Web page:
name was Kong, but his disciples and admirers called him Kong 
fii-tsi (Kong, the master or teacher), which, being latinized by 
the Jesuit missionaries, was resolved into Confucius. 

Confucius did not pretend to have any greater wisdom than 
that any intelligent man might acquire. He was simply a 
wise philosopher, and his philosophy was ethical, not religious. 
He taught men how to live, not how to die. He did not recog- 
nize any superior being, as God; but believed that man could 
attain to the highest intellectual and moral perfection of all 
creatures or things. His doctrine is simply told by himself : 
" I teach you nothing," says he, " but what you might learn 
yourselves, viz: the observance of the three fundamental laws 
of relation between sovereign and subject, father and child, hus- 
band and wife; and the five capital virtues — universal charity. 


impartial justice, conformity to ceremonies and established usages, 
rectitude of heart and mind, and pure sincerity." He incul- 
cated the necessity of acts of homage for the dead, and advised 
that respectful ceremonies be observed at the graves of de- 
ceased j)ersons or at their homes; — hence the practice now pre- 
vailing among Chinese of keeping a room in their residences 
for the worship of the dead — the " hall of ancestors," — and the 
ceremonies that are therein performed at certain dates. Con- 
fucius' most god-like quality was, that in his life he pi«actised 
what he preached. This example had its influence on the 
peoj^le, and caused many who would not otherwise have accepted 
his teachings, to enlist as his disciples. 

During his life, he held several political offices at different 
times, in the administration of which he introduced many re- 
forms. He died 479 B.C., at the age of three-score years and 
ten. His family has continued through sixty-eight or seventy 
generations, to the joreseut day, in the same province and locali- 
ty where he was born. They are honored by various privileges, 
and enjoy a sort of aristocratic distinction — being the only ex- 
amples of hereditary aristocracy in the Empire. 

Lao-tsze, was the founder of the Taouist (sect of reason) re-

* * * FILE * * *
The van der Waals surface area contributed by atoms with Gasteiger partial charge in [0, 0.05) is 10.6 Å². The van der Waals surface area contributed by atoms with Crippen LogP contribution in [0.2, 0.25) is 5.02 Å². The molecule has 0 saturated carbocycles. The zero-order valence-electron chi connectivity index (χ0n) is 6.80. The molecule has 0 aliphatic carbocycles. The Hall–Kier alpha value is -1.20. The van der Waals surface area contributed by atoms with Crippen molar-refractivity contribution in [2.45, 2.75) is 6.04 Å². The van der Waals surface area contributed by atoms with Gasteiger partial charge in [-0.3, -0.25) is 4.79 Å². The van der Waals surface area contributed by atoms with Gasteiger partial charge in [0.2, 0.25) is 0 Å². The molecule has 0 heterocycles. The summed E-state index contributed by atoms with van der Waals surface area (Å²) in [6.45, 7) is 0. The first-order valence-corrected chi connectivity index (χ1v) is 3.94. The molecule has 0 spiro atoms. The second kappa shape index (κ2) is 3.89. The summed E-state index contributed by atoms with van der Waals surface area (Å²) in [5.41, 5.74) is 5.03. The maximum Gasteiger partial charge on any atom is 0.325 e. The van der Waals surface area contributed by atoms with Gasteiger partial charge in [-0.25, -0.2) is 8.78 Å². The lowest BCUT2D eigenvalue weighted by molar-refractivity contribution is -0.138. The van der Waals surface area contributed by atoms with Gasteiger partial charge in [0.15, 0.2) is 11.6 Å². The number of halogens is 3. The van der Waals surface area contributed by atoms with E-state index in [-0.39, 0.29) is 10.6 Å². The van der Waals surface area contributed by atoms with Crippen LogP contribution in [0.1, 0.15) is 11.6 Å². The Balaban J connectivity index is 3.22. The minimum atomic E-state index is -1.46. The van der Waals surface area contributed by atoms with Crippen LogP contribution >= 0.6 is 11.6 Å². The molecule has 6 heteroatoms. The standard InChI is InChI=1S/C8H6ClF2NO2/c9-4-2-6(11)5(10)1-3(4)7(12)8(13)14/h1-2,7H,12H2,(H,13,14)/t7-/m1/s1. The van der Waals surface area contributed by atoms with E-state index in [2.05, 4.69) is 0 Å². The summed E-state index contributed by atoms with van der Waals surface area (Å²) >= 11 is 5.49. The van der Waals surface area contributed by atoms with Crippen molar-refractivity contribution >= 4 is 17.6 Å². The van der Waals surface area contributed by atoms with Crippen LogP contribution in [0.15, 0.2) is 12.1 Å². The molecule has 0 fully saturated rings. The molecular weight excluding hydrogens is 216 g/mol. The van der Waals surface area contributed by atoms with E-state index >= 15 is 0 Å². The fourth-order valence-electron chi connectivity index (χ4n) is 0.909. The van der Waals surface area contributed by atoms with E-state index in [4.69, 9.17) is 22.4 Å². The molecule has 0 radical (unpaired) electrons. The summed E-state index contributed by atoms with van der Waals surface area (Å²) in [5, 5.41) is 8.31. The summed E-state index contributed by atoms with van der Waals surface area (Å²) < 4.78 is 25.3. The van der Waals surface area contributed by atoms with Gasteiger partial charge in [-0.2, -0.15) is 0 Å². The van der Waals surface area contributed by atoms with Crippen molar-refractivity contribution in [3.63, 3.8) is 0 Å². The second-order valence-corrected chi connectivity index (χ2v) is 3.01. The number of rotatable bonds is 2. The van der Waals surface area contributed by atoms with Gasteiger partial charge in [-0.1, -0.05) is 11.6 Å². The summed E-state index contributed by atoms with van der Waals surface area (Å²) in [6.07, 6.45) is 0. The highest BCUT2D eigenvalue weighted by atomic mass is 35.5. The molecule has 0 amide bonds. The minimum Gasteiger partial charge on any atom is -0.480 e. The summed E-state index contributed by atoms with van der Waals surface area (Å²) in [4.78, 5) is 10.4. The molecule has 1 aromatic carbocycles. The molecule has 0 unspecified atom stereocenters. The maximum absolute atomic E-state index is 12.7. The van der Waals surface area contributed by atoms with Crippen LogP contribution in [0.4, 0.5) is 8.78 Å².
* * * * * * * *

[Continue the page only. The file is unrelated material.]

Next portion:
ligion. His existence is rather mythical. His biographers 
name the time of his birth as G04 B.C., and of his death one 
hundred and nineteen years thereafter. The latter part of his 
life was therefore contemporaneous with Confucius. It is said 
that Confucius visited the old philosopher with a view to gain 
more wisdom from him, but the meeting of the two sages was. 
not satisfactory. Lao-tsze rebuked Confucius for his pride. 

The Taouist religion, as promulgated by its founder, was ex- 
cellent, and more nearly suited to the spiritual nature of man 
than the Confucian, but its succeeding advocates and inter- 
preters have introduced so many new isms into the doctrine, 
among which are alchemy and divination, that it is now ac- 
cepted only by the imbecile aged, and the illiterate. 

The disciples of Lao-tsze believe — as his biographers state — 
that he was the incarnation of a shooting star, and that previ- 
ous to his birth he lay in his mothers' womb for eighty years. 
It is also a common belief among them that he did not die, but 
like Elijah, was translated to heaven — not however in a chariot 
of fire, but upon the back of a black buffalo. 

We are told that Buddhism— from the title " The Buddha,'* 


meaning " the wise," " the enlightened," which was given to 
its founder — has existed nearly two thousand five hundred 
years, and is the prevailing religion of the world. It originated 
in Hindostan, and a prince, by name Siddhartha, is the ac- 
credited founder of this belief. This royal child was very pre- 
cocious, having displayed wonderful intellectual powers in 
early childhood. It was the desire of the king — his father — 
that the prince should be reared amidst the splendors of a rich 
court; and therefore Siddhartha was surrounded by every lux- 
ury. Had he been disposed, as most princes are, he would 
have felt, no doubt, that his was to be a life of pleasure — a, 
blissful existence; but his mind was too active and grasping to- 
be content with such emptiness, and those things that had been, 
placed about him by loving hands, to heighten his enjoyment,,